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Non-steroidal anti-inflammatory drugs (NSAIDs) for chronic non-cancer pain in children and adolescents

Overview of attention for article published in Cochrane database of systematic reviews, August 2017
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  • In the top 5% of all research outputs scored by Altmetric
  • High Attention Score compared to outputs of the same age (91st percentile)
  • Good Attention Score compared to outputs of the same age and source (65th percentile)

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44 tweeters
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Title
Non-steroidal anti-inflammatory drugs (NSAIDs) for chronic non-cancer pain in children and adolescents
Published in
Cochrane database of systematic reviews, August 2017
DOI 10.1002/14651858.cd012537.pub2
Pubmed ID
Authors

Eccleston, Christopher, Cooper, Tess E, Fisher, Emma, Anderson, Brian, Wilkinson, Nick MR, Christopher Eccleston, Tess E Cooper, Emma Fisher, Brian Anderson, Nick MR Wilkinson

Abstract

Pain is a common feature of childhood and adolescence around the world, and for many young people, that pain is chronic. The World Health Organization guidelines for pharmacological treatments for children's persisting pain acknowledge that pain in children is a major public health concern of high significance in most parts of the world. While in the past pain was largely dismissed and was frequently left untreated, views on children's pain have changed over time, and relief of pain is now seen as important.We designed a suite of seven reviews on chronic non-cancer pain and cancer pain (looking at antidepressants, antiepileptic drugs, non-steroidal anti-inflammatory drugs, opioids, and paracetamol) in order to review the evidence for children's pain utilising pharmacological interventions.As the leading cause of morbidity in the world today, chronic disease (and its associated pain) is a major health concern. Chronic pain (that is pain lasting three months or longer) can arise in the paediatric population in a variety of pathophysiological classifications (nociceptive, neuropathic, or idiopathic) from genetic conditions, nerve damage pain, chronic musculoskeletal pain, and chronic abdominal pain, as well as for other unknown reasons.Non-steroidal anti-inflammatory drugs (NSAIDs) are used to treat pain, reduce fever, and for their anti-inflammation properties. They are commonly used within paediatric pain management. Non-steroidal anti-inflammatory drugs are currently licensed for use in Western countries, however they are not approved for infants under three months old. The main adverse effects include renal impairment and gastrointestinal issues. Common side effects in children include diarrhoea, headache, nausea, constipation, rash, dizziness, and abdominal pain. To assess the analgesic efficacy and adverse events of NSAIDs used to treat chronic non-cancer pain in children and adolescents aged between birth and 17 years, in any setting. We searched the Cochrane Central Register of Controlled Trials (CENTRAL) via the Cochrane Register of Studies Online, MEDLINE via Ovid, and Embase via Ovid from inception to 6 September 2016. We also searched the reference lists of retrieved studies and reviews, as well as online clinical trial registries. Randomised controlled trials, with or without blinding, of any dose and any route, treating chronic non-cancer pain in children and adolescents, comparing any NSAID with placebo or an active comparator. Two review authors independently assessed studies for eligibility. We planned to use dichotomous data to calculate risk ratio and number needed to treat for one additional event, using standard methods. We assessed GRADE and created three 'Summary of findings' tables. We included seven studies with a total of 1074 participants (aged 2 to 18 years) with chronic juvenile polyarthritis or chronic juvenile rheumatoid arthritis. All seven studies compared an NSAID with an active comparator. None of the studies were placebo controlled. No two studies investigated the same type of NSAID compared with another. We were unable to perform a meta-analysis.Risk of bias varied. For randomisation and allocation concealment, one study was low risk and six studies were unclear risk. For blinding of participants and personnel, three studies were low risk and four studies were unclear to high risk. For blinding of outcome assessors, all studies were unclear risk. For attrition, four studies were low risk and three studies were unclear risk. For selective reporting, four studies were low risk, two studies were unclear risk, and one study was high risk. For size, three studies were unclear risk and four studies were high risk. For other potential sources of bias, seven studies were low risk. Primary outcomesThree studies reported participant-reported pain relief of 30% or greater, showing no statistically significant difference in pain scores between meloxicam and naproxen, celecoxib and naproxen, or rofecoxib and naproxen (P > 0.05) (low-quality evidence).One study reported participant-reported pain relief of 50% or greater, showing no statistically significant difference in pain scores between low-dose meloxicam (0.125 mg/kg) and high-dose meloxicam (0.25 mg/kg) when compared to naproxen 10 mg/kg (P > 0.05) (low-quality evidence).One study reported Patient Global Impression of Change, showing 'very much improved' in 85% of ibuprofen and 90% of aspirin participants (low-quality evidence). Secondary outcomesAll seven studies reported adverse events. Participants reporting an adverse event (one or more per person) by drug were: aspirin 85/202; fenoprofen 28/49; ibuprofen 40/45; indomethacin 9/30; ketoprofen 9/30; meloxicam 18/47; naproxen 44/202; and rofecoxib 47/209 (very low-quality evidence).All seven studies reported withdrawals due to adverse events. Participants withdrawn due to an adverse event by drug were: aspirin 16/120; celecoxib 10/159; fenoprofen 0/49; ibuprofen 0/45; indomethacin 0/30; ketoprofen 0/30; meloxicam 10/147; naproxen 17/285; and rofecoxib 3/209 (very low-quality evidence).All seven studies reported serious adverse events. Participants experiencing a serious adverse event by drug were: aspirin 13/120; celecoxib 5/159; fenoprofen 0/79; ketoprofen 0/30; ibuprofen 4/45; indomethacin 0/30; meloxicam 11/147; naproxen 10/285; and rofecoxib 0/209 (very low-quality evidence).There were few or no data for our remaining secondary outcomes: Carer Global Impression of Change; requirement for rescue analgesia; sleep duration and quality; acceptability of treatment; physical functioning as defined by validated scales; and quality of life as defined by validated scales (very low-quality evidence).We rated the overall quality of the evidence (GRADE rating) for our primary and secondary outcomes as very low because there were limited data from studies and no opportunity for a meta-analysis. We identified only a small number of studies, with insufficient data for analysis.As we could undertake no meta-analysis, we are unable to comment about efficacy or harm from the use of NSAIDs to treat chronic non-cancer pain in children and adolescents. Similarly, we cannot comment on our remaining secondary outcomes: Carer Global Impression of Change; requirement for rescue analgesia; sleep duration and quality; acceptability of treatment; physical functioning; and quality of life.We know from adult randomised controlled trials that some NSAIDs, such as ibuprofen, naproxen, and aspirin, can be effective in certain chronic pain conditions.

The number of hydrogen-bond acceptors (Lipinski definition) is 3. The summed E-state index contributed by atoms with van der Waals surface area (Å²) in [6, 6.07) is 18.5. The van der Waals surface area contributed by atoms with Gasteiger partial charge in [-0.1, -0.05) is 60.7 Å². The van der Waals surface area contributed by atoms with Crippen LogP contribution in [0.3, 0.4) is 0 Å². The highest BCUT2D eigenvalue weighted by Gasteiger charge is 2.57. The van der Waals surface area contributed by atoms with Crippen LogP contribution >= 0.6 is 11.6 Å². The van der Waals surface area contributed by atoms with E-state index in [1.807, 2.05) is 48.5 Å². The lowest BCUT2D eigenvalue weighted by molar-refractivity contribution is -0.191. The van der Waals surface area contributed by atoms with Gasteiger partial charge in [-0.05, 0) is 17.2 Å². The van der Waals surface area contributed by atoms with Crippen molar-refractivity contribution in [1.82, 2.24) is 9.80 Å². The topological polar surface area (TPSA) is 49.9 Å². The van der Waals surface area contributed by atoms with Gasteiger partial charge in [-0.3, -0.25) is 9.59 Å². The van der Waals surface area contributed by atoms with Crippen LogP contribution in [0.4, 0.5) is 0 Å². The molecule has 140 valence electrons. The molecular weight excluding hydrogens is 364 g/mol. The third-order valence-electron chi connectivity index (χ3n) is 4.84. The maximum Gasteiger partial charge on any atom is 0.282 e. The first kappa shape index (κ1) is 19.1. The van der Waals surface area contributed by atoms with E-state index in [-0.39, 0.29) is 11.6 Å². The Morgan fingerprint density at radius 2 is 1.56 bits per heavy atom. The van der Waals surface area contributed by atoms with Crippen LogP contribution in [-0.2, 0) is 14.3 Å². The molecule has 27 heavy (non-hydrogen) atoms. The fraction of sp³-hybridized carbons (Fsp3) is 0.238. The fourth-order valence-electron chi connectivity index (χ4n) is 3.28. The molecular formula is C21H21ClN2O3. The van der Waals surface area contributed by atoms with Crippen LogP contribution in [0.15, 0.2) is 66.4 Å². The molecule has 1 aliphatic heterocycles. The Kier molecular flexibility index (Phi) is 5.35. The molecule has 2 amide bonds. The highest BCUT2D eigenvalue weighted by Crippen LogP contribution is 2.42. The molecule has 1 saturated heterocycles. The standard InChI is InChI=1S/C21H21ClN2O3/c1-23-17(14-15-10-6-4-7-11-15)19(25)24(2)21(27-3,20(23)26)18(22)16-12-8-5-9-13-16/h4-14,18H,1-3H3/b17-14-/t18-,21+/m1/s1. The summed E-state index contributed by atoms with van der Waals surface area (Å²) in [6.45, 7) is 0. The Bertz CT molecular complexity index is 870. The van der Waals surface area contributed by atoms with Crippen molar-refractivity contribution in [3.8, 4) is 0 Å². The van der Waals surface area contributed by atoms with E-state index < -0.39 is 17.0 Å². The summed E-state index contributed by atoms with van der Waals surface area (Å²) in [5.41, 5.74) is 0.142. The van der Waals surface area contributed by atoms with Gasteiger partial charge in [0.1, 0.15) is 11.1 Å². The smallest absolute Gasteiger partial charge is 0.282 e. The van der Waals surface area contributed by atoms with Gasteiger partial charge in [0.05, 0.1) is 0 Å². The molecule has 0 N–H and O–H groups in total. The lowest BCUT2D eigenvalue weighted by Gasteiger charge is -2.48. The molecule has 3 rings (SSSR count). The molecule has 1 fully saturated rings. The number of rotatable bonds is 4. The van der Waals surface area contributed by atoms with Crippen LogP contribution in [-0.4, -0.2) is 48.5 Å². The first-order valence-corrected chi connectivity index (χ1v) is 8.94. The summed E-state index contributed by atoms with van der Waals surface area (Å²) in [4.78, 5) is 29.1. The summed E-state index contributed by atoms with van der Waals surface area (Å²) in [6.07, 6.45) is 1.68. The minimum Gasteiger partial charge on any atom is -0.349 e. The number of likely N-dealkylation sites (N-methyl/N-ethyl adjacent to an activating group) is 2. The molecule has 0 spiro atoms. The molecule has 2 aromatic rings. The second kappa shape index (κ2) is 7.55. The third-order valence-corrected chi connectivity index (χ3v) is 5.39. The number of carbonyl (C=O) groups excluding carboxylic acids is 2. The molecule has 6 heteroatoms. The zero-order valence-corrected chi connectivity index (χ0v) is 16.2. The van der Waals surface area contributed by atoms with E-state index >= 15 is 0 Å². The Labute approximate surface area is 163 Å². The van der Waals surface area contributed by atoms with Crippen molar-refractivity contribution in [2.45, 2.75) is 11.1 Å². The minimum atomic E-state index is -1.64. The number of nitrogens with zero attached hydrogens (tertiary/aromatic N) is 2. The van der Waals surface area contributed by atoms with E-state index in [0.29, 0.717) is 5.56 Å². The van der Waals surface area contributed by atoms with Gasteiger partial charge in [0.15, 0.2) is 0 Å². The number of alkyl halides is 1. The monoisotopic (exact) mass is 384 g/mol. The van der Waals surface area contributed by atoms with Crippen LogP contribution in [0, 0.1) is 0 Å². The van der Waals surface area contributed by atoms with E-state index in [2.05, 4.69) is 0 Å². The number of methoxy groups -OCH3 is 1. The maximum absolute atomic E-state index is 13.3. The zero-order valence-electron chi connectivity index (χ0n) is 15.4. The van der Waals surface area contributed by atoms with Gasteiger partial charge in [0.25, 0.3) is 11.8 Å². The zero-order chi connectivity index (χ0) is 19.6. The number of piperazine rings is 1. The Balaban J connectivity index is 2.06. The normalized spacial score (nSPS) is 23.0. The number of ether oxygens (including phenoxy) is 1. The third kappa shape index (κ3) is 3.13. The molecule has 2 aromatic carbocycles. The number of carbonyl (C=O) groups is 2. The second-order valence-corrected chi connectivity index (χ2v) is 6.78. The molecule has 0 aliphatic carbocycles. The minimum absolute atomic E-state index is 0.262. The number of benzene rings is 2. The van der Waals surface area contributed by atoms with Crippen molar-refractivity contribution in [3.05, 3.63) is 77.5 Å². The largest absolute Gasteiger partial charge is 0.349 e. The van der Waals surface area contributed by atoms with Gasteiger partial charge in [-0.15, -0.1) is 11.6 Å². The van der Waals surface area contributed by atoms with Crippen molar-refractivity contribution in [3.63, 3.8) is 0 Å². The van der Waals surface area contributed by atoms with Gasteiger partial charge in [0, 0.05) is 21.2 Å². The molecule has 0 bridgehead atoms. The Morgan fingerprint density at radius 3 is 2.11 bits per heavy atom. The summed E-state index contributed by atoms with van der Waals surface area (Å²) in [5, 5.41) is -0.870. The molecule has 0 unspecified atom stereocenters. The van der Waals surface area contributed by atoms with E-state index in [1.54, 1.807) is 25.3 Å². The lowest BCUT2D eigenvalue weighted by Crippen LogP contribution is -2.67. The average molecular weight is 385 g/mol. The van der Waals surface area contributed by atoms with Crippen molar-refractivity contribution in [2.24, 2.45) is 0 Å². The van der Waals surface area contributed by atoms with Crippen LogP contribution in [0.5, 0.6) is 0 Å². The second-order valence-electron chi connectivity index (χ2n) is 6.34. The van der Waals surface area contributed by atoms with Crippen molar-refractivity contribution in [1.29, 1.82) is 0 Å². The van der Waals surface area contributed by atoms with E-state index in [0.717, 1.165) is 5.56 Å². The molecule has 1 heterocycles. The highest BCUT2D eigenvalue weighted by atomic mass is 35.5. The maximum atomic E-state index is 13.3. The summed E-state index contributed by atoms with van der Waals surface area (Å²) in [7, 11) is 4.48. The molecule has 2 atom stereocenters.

Twitter Demographics

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Mendeley readers

The data shown below were compiled from readership statistics for 15 Mendeley readers of this research output. Click here to see the associated Mendeley record.

Geographical breakdown

Country Count As %
Unknown 15 100%

Demographic breakdown

Readers by professional status Count As %
Student > Ph. D. Student 4 27%
Researcher 4 27%
Student > Bachelor 2 13%
Unspecified 2 13%
Student > Master 1 7%
Other 2 13%
Readers by discipline Count As %
Medicine and Dentistry 8 53%
Pharmacology, Toxicology and Pharmaceutical Science 2 13%
Unspecified 2 13%
Biochemistry, Genetics and Molecular Biology 1 7%
Nursing and Health Professions 1 7%
Other 1 7%

Attention Score in Context

This research output has an Altmetric Attention Score of 24. This is our high-level measure of the quality and quantity of online attention that it has received. This Attention Score, as well as the ranking and number of research outputs shown below, was calculated when the research output was last mentioned on 17 February 2018.
All research outputs
#433,289
of 9,088,417 outputs
Outputs from Cochrane database of systematic reviews
#1,706
of 8,880 outputs
Outputs of similar age
#22,292
of 253,282 outputs
Outputs of similar age from Cochrane database of systematic reviews
#66
of 192 outputs
Altmetric has tracked 9,088,417 research outputs across all sources so far. Compared to these this one has done particularly well and is in the 95th percentile: it's in the top 5% of all research outputs ever tracked by Altmetric.
So far Altmetric has tracked 8,880 research outputs from this source. They typically receive a lot more attention than average, with a mean Attention Score of 19.5. This one has done well, scoring higher than 80% of its peers.
Older research outputs will score higher simply because they've had more time to accumulate mentions. To account for age we can compare this Altmetric Attention Score to the 253,282 tracked outputs that were published within six weeks on either side of this one in any source. This one has done particularly well, scoring higher than 91% of its contemporaries.
We're also able to compare this research output to 192 others from the same source and published within six weeks on either side of this one. This one has gotten more attention than average, scoring higher than 65% of its contemporaries.